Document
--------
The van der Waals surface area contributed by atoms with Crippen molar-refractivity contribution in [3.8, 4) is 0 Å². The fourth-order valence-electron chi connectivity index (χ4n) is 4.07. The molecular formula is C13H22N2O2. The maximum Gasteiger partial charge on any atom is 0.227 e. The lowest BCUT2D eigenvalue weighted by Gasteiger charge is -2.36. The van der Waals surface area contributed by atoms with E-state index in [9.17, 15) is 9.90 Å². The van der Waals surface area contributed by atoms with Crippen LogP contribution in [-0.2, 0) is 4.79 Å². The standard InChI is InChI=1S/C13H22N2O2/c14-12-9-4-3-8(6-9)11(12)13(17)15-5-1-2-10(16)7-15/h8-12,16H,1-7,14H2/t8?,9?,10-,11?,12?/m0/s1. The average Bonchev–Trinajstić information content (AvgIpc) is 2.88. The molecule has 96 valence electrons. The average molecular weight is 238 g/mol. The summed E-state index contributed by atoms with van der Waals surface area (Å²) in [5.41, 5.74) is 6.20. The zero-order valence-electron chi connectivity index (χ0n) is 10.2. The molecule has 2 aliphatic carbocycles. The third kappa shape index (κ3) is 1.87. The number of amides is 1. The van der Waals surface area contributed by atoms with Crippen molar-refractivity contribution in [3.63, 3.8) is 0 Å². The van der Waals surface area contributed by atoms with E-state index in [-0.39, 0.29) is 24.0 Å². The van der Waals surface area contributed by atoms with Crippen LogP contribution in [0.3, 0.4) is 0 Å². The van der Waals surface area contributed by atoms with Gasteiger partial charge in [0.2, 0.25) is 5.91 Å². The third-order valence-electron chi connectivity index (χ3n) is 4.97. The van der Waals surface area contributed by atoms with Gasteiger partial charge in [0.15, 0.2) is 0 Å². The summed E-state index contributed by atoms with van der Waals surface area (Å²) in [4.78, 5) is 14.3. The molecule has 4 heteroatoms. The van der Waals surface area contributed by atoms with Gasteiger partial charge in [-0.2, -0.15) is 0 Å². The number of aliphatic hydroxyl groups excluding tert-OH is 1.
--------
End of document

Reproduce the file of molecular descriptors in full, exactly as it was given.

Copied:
The van der Waals surface area contributed by atoms with Crippen molar-refractivity contribution in [3.8, 4) is 0 Å². The fourth-order valence-electron chi connectivity index (χ4n) is 4.07. The molecular formula is C13H22N2O2. The maximum Gasteiger partial charge on any atom is 0.227 e. The lowest BCUT2D eigenvalue weighted by Gasteiger charge is -2.36. The van der Waals surface area contributed by atoms with E-state index in [9.17, 15) is 9.90 Å². The van der Waals surface area contributed by atoms with Crippen LogP contribution in [-0.2, 0) is 4.79 Å². The standard InChI is InChI=1S/C13H22N2O2/c14-12-9-4-3-8(6-9)11(12)13(17)15-5-1-2-10(16)7-15/h8-12,16H,1-7,14H2/t8?,9?,10-,11?,12?/m0/s1. The average Bonchev–Trinajstić information content (AvgIpc) is 2.88. The molecule has 96 valence electrons. The average molecular weight is 238 g/mol. The summed E-state index contributed by atoms with van der Waals surface area (Å²) in [5.41, 5.74) is 6.20. The zero-order valence-electron chi connectivity index (χ0n) is 10.2. The molecule has 2 aliphatic carbocycles. The third kappa shape index (κ3) is 1.87. The number of amides is 1. The van der Waals surface area contributed by atoms with Crippen molar-refractivity contribution in [3.63, 3.8) is 0 Å². The van der Waals surface area contributed by atoms with E-state index in [-0.39, 0.29) is 24.0 Å². The van der Waals surface area contributed by atoms with Crippen LogP contribution in [0.3, 0.4) is 0 Å². The van der Waals surface area contributed by atoms with Gasteiger partial charge in [0.2, 0.25) is 5.91 Å². The third-order valence-electron chi connectivity index (χ3n) is 4.97. The van der Waals surface area contributed by atoms with Gasteiger partial charge in [0.15, 0.2) is 0 Å². The summed E-state index contributed by atoms with van der Waals surface area (Å²) in [4.78, 5) is 14.3. The molecule has 4 heteroatoms. The van der Waals surface area contributed by atoms with Gasteiger partial charge in [-0.2, -0.15) is 0 Å². The number of aliphatic hydroxyl groups excluding tert-OH is 1.